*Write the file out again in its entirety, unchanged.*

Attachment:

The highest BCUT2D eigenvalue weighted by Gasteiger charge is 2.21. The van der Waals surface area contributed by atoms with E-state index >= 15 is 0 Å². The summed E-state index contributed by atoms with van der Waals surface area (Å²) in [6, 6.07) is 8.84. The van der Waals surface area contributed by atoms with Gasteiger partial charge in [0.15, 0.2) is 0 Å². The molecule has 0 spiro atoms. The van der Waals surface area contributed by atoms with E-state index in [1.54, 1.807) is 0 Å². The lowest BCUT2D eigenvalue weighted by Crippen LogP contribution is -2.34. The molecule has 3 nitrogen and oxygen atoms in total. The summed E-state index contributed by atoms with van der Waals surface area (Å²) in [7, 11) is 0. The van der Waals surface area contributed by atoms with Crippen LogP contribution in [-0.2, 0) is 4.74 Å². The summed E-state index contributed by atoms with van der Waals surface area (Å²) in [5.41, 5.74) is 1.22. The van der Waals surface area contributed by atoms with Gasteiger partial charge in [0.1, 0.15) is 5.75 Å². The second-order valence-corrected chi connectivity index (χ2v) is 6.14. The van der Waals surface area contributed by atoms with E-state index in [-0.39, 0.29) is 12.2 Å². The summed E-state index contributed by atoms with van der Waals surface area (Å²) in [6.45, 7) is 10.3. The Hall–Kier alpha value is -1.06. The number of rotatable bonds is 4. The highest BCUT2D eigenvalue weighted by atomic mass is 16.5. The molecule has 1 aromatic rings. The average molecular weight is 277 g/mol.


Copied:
The highest BCUT2D eigenvalue weighted by Gasteiger charge is 2.21. The van der Waals surface area contributed by atoms with E-state index >= 15 is 0 Å². The summed E-state index contributed by atoms with van der Waals surface area (Å²) in [6, 6.07) is 8.84. The van der Waals surface area contributed by atoms with Gasteiger partial charge in [0.15, 0.2) is 0 Å². The molecule has 0 spiro atoms. The van der Waals surface area contributed by atoms with E-state index in [1.54, 1.807) is 0 Å². The lowest BCUT2D eigenvalue weighted by Crippen LogP contribution is -2.34. The molecule has 3 nitrogen and oxygen atoms in total. The summed E-state index contributed by atoms with van der Waals surface area (Å²) in [7, 11) is 0. The van der Waals surface area contributed by atoms with Crippen LogP contribution in [-0.2, 0) is 4.74 Å². The summed E-state index contributed by atoms with van der Waals surface area (Å²) in [5.41, 5.74) is 1.22. The van der Waals surface area contributed by atoms with Gasteiger partial charge in [0.1, 0.15) is 5.75 Å². The second-order valence-corrected chi connectivity index (χ2v) is 6.14. The van der Waals surface area contributed by atoms with E-state index in [-0.39, 0.29) is 12.2 Å². The summed E-state index contributed by atoms with van der Waals surface area (Å²) in [6.45, 7) is 10.3. The Hall–Kier alpha value is -1.06. The number of rotatable bonds is 4. The highest BCUT2D eigenvalue weighted by atomic mass is 16.5. The molecule has 1 aromatic rings. The average molecular weight is 277 g/mol.